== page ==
Jul 31 2007

Chief Justice John Roberts Seizure

I have received many questions from friends, family, and over e-mail in the last day about the nature and implications of John Roberts’ seizure. Of course, I don’t have any more specific medical information than is available in the general media. But I can give general information about seizures that will help put Roberts’ situation into perspective.

A seizure is an event – an episode of abnormal electrical activity in the brain. Seizures come in many flavors, largely depending upon what part of the brain the abnormal electrical activity is in. Partial seizures only involve part of the brain, while generalized seizures involve the entire brain. Partial seizures may (which are called “complex”) or may not (“simple”) impair consciousness, and they also may or may not secondarily generalize.

The media reports indicate that Roberts fell to the ground as a consequence of his seizure, was shaking and foaming at the mouth. This sounds like a generalized seizure. It is not possible from this information to tell if the seizure was primarily generalized or started out as a partial seizure and then later generalized.

Epilepsy is the tendency to have recurrent unprovoked seizures. Roberts had his first seizure in 1993. Yesterday’s seizure was his second – 2 seizures buys the diagnosis of epilepsy. You will note that I qualified my definition as “unprovoked” seizures. This is because anyone can have a seizure, if the brain is stressed sufficiently. Sleep deprivation, certain drugs, alcohol use or withdrawal, high fever, oxygen deprivation, low blood sugar and other metabolic derangements can all trigger seizures even in those without epilepsy.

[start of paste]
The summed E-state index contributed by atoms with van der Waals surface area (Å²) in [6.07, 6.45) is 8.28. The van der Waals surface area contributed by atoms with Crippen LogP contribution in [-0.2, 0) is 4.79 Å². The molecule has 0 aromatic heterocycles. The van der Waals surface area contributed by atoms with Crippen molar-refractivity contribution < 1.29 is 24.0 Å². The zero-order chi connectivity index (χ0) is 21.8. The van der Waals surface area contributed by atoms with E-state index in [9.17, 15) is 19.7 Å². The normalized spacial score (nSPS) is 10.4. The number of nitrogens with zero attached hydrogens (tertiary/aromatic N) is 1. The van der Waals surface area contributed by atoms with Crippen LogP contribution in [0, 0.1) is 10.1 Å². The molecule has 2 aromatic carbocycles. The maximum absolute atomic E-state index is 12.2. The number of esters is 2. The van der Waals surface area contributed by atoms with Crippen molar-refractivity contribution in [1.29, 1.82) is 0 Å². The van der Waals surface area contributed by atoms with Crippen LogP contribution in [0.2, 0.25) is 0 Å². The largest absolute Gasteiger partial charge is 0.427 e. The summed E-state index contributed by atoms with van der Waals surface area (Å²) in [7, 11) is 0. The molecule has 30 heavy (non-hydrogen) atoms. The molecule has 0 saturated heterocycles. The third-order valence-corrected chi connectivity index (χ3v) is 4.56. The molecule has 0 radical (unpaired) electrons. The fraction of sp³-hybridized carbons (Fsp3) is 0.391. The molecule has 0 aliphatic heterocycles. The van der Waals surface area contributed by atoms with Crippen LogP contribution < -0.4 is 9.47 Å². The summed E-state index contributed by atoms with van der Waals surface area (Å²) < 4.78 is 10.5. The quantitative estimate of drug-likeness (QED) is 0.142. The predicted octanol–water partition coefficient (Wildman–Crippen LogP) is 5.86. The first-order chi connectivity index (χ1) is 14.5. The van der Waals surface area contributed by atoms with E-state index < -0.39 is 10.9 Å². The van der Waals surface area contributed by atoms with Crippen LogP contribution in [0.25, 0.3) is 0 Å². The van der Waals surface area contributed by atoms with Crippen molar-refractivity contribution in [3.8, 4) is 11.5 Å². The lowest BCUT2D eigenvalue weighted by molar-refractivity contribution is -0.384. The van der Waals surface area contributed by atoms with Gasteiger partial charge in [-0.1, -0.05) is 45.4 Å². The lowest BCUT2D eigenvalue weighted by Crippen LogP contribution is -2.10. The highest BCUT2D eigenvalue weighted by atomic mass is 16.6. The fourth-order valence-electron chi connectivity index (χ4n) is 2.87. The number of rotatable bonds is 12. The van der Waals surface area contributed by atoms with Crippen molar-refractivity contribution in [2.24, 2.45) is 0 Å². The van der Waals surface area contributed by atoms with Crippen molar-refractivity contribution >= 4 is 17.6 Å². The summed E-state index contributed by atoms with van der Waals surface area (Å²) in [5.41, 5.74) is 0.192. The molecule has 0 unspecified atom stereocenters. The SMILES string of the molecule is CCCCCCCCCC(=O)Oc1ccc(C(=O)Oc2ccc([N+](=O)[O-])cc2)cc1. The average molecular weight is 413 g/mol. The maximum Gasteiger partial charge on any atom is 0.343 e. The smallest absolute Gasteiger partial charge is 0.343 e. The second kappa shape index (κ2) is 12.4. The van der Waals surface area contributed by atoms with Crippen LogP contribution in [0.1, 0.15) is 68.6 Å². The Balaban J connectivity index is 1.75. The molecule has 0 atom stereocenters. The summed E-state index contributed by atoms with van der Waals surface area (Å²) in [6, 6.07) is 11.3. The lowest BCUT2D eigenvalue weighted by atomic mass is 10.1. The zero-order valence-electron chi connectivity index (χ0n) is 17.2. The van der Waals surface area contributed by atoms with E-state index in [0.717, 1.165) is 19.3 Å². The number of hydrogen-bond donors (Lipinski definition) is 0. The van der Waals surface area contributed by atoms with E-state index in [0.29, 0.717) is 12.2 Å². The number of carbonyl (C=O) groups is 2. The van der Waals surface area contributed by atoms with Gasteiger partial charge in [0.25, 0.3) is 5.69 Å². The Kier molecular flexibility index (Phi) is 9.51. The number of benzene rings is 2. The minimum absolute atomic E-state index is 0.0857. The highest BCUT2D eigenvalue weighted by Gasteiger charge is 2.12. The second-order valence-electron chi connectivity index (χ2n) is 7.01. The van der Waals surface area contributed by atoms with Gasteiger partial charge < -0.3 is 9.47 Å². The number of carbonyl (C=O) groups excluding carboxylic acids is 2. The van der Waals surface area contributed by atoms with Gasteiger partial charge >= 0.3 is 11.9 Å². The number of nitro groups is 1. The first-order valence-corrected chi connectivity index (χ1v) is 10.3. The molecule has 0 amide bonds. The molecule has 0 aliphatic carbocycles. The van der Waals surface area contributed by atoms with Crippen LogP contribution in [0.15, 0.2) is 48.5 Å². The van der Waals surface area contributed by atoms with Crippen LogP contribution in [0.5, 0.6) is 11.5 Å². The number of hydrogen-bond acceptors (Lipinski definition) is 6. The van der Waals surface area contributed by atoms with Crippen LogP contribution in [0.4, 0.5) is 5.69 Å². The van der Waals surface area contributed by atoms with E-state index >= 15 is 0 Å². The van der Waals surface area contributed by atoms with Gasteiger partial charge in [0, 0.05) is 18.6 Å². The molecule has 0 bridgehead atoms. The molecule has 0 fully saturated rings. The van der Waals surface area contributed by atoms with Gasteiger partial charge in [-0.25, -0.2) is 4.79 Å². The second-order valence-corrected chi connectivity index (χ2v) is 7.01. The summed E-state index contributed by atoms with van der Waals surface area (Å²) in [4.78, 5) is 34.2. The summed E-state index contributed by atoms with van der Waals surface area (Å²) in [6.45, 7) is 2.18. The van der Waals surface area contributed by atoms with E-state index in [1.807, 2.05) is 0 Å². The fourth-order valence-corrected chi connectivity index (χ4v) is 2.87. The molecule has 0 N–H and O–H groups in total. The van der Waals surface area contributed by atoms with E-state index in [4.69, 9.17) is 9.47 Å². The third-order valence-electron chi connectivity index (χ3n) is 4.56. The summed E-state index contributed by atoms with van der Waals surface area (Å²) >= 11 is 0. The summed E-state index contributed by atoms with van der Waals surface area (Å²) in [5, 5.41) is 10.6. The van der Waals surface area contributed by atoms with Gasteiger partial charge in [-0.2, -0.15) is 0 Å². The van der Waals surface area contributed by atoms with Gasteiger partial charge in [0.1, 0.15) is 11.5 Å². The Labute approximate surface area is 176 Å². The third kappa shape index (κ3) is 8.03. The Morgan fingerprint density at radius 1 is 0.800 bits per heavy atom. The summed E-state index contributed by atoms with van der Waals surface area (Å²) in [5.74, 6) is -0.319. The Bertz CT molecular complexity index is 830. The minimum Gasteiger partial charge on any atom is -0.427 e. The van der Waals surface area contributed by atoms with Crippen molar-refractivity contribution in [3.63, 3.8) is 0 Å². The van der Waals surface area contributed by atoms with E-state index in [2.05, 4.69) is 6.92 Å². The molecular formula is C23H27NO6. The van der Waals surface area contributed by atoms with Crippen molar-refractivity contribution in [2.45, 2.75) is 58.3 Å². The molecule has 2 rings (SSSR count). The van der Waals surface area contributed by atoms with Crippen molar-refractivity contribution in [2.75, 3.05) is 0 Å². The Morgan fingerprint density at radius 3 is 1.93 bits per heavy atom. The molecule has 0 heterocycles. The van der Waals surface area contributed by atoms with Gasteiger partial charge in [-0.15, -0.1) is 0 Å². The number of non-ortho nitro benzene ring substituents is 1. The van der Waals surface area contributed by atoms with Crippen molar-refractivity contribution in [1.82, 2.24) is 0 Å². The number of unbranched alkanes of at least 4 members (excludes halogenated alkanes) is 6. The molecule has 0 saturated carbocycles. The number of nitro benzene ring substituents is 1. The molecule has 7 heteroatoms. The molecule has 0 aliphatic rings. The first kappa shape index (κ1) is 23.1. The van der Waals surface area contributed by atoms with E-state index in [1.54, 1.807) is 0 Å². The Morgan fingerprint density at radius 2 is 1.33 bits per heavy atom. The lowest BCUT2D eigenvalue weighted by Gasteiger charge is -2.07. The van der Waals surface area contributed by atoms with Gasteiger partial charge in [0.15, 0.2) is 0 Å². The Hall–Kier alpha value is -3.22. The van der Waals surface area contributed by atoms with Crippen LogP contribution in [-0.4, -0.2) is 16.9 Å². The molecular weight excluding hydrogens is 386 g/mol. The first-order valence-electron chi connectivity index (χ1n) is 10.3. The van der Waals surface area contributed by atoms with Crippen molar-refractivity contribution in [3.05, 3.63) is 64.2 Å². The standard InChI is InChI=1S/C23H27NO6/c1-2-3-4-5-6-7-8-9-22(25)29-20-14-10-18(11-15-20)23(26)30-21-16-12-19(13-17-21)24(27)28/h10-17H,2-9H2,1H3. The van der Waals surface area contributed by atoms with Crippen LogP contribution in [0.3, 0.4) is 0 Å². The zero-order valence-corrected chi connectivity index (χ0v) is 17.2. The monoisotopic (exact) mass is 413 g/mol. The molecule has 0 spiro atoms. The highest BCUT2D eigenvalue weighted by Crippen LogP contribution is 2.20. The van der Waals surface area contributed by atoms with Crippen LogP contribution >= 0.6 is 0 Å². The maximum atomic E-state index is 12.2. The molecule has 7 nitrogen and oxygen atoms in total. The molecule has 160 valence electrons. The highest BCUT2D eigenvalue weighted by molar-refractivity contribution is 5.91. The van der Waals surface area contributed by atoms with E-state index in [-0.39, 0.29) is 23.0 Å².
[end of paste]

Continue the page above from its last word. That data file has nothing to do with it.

What causes someone to have a seizure? Well, the list of specific causes is long, and it does depend on the kind of seizure. Primary generalized seizures, those that start all over the brain at once, are caused by some defect in brain function or by the entire brain being subjected to an unfriendly environment (like the things I listed above).

Partial seizures start in one part of the brain and therefore can be caused by a focal defect in the brain. These types of seizures are more concerning because they can be caused by tumors, strokes, and bleeds in the brain. They can also be caused by scar tissue in the brain left behind by prior trauma or infection. However, often they are “idiopathic” which means no specific cause can be found. Sometimes a piece of the brain is just wired badly and is producing abnormal electrical activity that occasionally sparks a seizure.

Reports indicate that Roberts had a “neurological evaluation” that did not reveal anything concerning. This is deliberately vague, probably just to protect Chief Justice Roberts’ privacy. A typical evaluation would include an MRI scan of the brain to look for any focal abnormality, an EEG (electroencephalogram) to look for abnormal electrical activity, and blood work to look for any metabolic abnormality that can lower seizure threshold. So I would presume that this workup was negative.